By Linda Qiu, Jon Greenberg and Katie Sander
No host tried harder in three phone interviews with Trump than NBC’s Chuck Todd to make Trump explain why he said Kelly had “blood coming out of her eyes, blood coming out of her wherever” during the debate.
“You went after popular Bette Midler, you went after people like Gail Collins,” Todd said. “Why do you have to go after the look? This is what some women find offensive, Mr. Trump, is that you go to looks.... It's something out of Mad Men, sir.”
Trump did not apologize, and pundits on Meet the Press said his behavior does nothing to help the GOP bring in more female voters.
“I think it’s important to remember the Republican presidential nominee hasn’t won women since 1988,” said Heather McGhee, president of the liberal economic policy group Demos. “So this is a very deep problem for the party.”
Her claim about the GOP’s 26-year losing streak for the female vote rates True.
Republicans have not won a larger share of female voters than Democrats since the 1988 election, when George H.W. Bush earned just 1 percentage point more of the female vote than Democrat Michael Dukakis, according to datasets that rely on surveys, which include exit polling data, from several sources.
For comparison, Obama won 56 percent of the female vote in 2008, and 55 percent in 2012.
Republicans commanded a larger share of women voters from the suffrage era to the 1950s, but experts say the growth of the feminist movement, increased labor force participation among women, and support for government programs for the poor, children and families have pushed more women to the Democratic side.
Other factors include the rise of the powerful pro-choice PAC Emily’s List in the 1980s and 1990s and the controversy over Supreme Court nominee Clarence Thomas, added Karen O’Connor, a professor of political science at American University's Women & Politics Institute.
"Women were very angry," O’Connor said of the all-male Senate Judiciary Committee’s questioning of Thomas’ former employee, Anita Hill, who accused Thomas of sexual harassment.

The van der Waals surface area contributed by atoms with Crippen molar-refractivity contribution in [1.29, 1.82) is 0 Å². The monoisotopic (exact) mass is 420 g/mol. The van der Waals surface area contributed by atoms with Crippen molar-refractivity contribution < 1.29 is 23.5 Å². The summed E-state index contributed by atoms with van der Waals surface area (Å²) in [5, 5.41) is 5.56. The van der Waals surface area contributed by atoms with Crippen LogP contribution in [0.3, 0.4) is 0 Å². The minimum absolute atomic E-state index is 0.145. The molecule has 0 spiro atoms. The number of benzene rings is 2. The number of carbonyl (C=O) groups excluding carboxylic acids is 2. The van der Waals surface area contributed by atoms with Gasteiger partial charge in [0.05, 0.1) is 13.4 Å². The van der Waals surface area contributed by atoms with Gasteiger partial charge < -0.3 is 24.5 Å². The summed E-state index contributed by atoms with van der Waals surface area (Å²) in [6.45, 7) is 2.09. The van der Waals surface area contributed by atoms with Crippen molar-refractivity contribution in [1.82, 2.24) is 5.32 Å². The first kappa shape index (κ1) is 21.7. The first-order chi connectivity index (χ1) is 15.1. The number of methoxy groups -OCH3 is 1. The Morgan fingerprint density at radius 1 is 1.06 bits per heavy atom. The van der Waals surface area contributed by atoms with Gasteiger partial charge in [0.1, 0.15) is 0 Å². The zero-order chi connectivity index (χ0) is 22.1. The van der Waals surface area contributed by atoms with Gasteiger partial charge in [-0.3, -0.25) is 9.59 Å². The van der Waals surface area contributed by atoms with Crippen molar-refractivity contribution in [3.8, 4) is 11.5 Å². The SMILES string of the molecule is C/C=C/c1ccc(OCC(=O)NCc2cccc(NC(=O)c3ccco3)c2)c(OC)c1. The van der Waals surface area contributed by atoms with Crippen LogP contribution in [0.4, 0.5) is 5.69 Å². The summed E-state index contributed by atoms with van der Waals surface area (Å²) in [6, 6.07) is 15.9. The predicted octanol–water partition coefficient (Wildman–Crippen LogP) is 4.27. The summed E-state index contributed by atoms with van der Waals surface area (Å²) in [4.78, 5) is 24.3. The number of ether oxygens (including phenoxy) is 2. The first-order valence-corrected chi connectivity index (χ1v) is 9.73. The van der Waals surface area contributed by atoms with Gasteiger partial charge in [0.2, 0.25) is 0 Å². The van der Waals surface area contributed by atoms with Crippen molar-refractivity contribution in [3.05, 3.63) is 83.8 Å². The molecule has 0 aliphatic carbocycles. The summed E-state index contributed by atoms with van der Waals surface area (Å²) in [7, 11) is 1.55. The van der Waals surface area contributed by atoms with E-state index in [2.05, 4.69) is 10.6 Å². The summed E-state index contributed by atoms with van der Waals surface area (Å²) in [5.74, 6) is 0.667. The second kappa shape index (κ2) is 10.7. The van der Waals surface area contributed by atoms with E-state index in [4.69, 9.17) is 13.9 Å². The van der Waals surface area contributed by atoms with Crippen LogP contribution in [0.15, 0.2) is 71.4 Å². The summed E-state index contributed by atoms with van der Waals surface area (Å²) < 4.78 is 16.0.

On ABC’s This Week, Gov. John Kasich, R-Ohio, steered clear of calling Trump a problem for the Republican Party when host George Stephanopoulos asked about him about the GOP frontrunner’s performance.
"What happened on Thursday is I was relaxed and I was able to talk about my record, balancing the federal budget, one of the chief architects, national security experience—turning Ohio around," he said.
Kasich’s claim that he was “one of the chief architects” in balancing the federal budget is a talking point we’ve heard several times, including on the debate stage. It rates Mostly True.
Kasich, who first won a seat in the House of Representatives in 1982, backed a balanced budget amendment when Republicans were in the minority, and he was a leading voice for the measure when a GOP wave put his party in charge of the House under Newt Gingrich in 1994.
Gingrich promoted Kasich over more senior lawmakers and made him chair of the House Budget Committee. Kasich’s big moment came in 1997.
The nation was poised for a balanced budget. Deficits had been shrinking for years, according to data from the Federal Reserve Bank of St. Louis. Between 1992 and 1996, they fell at an annual average rate of 24 percent each year.
When the Clinton administration submitted a budget that would eliminate the deficit by 2004, Kasich was the first Republican to reject and call for a do-over. In a February op-ed, Kasich wrote that "it is not that difficult to cobble together a budget that could at least appear to be balanced within five years." But he said a balanced budget amendment would force leaders to deal honestly with every budget in the future.
No amendment emerged, but a bipartisan deal was struck by July, and the Balanced Budget Act of 1997, sponsored by Kasich, had a clear path. Kasich was at Clinton’s side when the bill was signed into law. House Speaker Newt Gingrich said of Kasich, "More than any single man, he is responsible for balancing the budget."
While there is no question that Kasich was a key player in the writing and passage of that law, conservative and independent budget experts pointed to other caveats that also explain why a balanced budget was achievable.
Stephen Moore, the libertarian Cato Institute’s director of fiscal policy studies, gave the Republicans great credit for pushing for a balanced budget at the time, though he argued that spending cuts had little to do with the final result, as spending had risen $150 billion in two years. The balanced budget was mostly a result, he wrote, of a strong economy that created new tax revenues and a shrinking military budget.